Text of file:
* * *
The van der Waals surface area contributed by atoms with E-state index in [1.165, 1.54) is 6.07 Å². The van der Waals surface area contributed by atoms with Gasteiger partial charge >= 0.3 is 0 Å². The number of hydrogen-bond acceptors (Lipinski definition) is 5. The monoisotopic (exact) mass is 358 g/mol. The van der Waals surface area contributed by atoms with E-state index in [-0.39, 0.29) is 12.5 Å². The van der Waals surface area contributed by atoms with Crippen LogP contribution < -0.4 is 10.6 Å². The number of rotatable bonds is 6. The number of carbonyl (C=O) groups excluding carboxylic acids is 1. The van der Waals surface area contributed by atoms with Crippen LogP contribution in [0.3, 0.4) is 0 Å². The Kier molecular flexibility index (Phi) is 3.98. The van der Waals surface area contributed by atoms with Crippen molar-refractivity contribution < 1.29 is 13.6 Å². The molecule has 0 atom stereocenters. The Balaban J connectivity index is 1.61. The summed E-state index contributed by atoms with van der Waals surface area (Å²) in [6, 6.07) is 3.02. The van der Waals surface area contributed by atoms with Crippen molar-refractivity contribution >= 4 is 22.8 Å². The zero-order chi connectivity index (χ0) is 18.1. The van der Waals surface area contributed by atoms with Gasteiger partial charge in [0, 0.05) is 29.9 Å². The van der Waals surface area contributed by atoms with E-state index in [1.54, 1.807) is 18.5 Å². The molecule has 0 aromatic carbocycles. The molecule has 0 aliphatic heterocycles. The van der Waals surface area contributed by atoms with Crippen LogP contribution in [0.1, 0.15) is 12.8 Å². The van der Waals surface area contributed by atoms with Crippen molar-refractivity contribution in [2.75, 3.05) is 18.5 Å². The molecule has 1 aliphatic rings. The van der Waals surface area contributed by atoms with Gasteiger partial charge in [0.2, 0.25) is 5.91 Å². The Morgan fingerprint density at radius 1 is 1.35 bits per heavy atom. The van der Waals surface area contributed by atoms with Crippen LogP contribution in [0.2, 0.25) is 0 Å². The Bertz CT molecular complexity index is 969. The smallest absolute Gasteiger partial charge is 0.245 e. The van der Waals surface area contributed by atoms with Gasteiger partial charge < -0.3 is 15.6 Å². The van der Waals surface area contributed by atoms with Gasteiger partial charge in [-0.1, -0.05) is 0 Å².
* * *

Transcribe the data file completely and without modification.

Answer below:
The van der Waals surface area contributed by atoms with E-state index in [1.165, 1.54) is 6.07 Å². The van der Waals surface area contributed by atoms with Gasteiger partial charge >= 0.3 is 0 Å². The number of hydrogen-bond acceptors (Lipinski definition) is 5. The monoisotopic (exact) mass is 358 g/mol. The van der Waals surface area contributed by atoms with E-state index in [-0.39, 0.29) is 12.5 Å². The van der Waals surface area contributed by atoms with Crippen LogP contribution < -0.4 is 10.6 Å². The number of rotatable bonds is 6. The number of carbonyl (C=O) groups excluding carboxylic acids is 1. The van der Waals surface area contributed by atoms with Crippen LogP contribution in [0.3, 0.4) is 0 Å². The Kier molecular flexibility index (Phi) is 3.98. The van der Waals surface area contributed by atoms with Crippen molar-refractivity contribution < 1.29 is 13.6 Å². The molecule has 0 atom stereocenters. The Balaban J connectivity index is 1.61. The summed E-state index contributed by atoms with van der Waals surface area (Å²) in [6, 6.07) is 3.02. The van der Waals surface area contributed by atoms with Crippen molar-refractivity contribution >= 4 is 22.8 Å². The zero-order chi connectivity index (χ0) is 18.1. The van der Waals surface area contributed by atoms with Gasteiger partial charge in [0, 0.05) is 29.9 Å². The van der Waals surface area contributed by atoms with E-state index in [1.54, 1.807) is 18.5 Å². The molecule has 0 aromatic carbocycles. The molecule has 0 aliphatic heterocycles. The van der Waals surface area contributed by atoms with Crippen LogP contribution in [0.1, 0.15) is 12.8 Å². The van der Waals surface area contributed by atoms with Crippen molar-refractivity contribution in [2.75, 3.05) is 18.5 Å². The molecule has 1 aliphatic rings. The van der Waals surface area contributed by atoms with Gasteiger partial charge in [0.2, 0.25) is 5.91 Å². The Morgan fingerprint density at radius 1 is 1.35 bits per heavy atom. The van der Waals surface area contributed by atoms with Crippen LogP contribution in [0.2, 0.25) is 0 Å². The Bertz CT molecular complexity index is 969. The smallest absolute Gasteiger partial charge is 0.245 e. The van der Waals surface area contributed by atoms with Gasteiger partial charge < -0.3 is 15.6 Å². The van der Waals surface area contributed by atoms with Gasteiger partial charge in [-0.1, -0.05) is 0 Å².